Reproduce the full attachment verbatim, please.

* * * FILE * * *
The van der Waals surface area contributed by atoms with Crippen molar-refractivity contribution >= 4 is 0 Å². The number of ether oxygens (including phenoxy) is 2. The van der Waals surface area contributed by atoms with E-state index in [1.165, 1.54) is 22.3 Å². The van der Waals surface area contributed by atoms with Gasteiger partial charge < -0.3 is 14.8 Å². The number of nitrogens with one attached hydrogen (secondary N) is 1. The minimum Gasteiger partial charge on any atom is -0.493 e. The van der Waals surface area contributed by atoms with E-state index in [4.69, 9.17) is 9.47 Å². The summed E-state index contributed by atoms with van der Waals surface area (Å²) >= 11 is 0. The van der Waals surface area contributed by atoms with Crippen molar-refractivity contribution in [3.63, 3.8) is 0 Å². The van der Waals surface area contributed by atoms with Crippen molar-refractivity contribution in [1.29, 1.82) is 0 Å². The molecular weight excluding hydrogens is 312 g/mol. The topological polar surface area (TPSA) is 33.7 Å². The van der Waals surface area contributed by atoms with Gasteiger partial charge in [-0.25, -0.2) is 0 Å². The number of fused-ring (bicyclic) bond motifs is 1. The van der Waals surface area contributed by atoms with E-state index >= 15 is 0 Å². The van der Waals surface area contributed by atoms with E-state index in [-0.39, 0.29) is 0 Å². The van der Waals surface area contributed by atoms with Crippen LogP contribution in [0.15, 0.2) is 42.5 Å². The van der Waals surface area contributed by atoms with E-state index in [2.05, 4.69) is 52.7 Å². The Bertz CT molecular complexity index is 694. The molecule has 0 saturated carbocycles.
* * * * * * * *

The van der Waals surface area contributed by atoms with Crippen molar-refractivity contribution >= 4 is 0 Å². The number of ether oxygens (including phenoxy) is 2. The van der Waals surface area contributed by atoms with E-state index in [1.165, 1.54) is 22.3 Å². The van der Waals surface area contributed by atoms with Gasteiger partial charge < -0.3 is 14.8 Å². The number of nitrogens with one attached hydrogen (secondary N) is 1. The minimum Gasteiger partial charge on any atom is -0.493 e. The van der Waals surface area contributed by atoms with E-state index in [4.69, 9.17) is 9.47 Å². The summed E-state index contributed by atoms with van der Waals surface area (Å²) >= 11 is 0. The van der Waals surface area contributed by atoms with Crippen molar-refractivity contribution in [3.63, 3.8) is 0 Å². The van der Waals surface area contributed by atoms with Crippen molar-refractivity contribution in [1.29, 1.82) is 0 Å². The molecular weight excluding hydrogens is 312 g/mol. The topological polar surface area (TPSA) is 33.7 Å². The van der Waals surface area contributed by atoms with Gasteiger partial charge in [-0.25, -0.2) is 0 Å². The number of fused-ring (bicyclic) bond motifs is 1. The van der Waals surface area contributed by atoms with E-state index >= 15 is 0 Å². The van der Waals surface area contributed by atoms with E-state index in [-0.39, 0.29) is 0 Å². The van der Waals surface area contributed by atoms with Crippen LogP contribution in [0.15, 0.2) is 42.5 Å². The van der Waals surface area contributed by atoms with E-state index in [2.05, 4.69) is 52.7 Å². The Bertz CT molecular complexity index is 694. The molecule has 0 saturated carbocycles.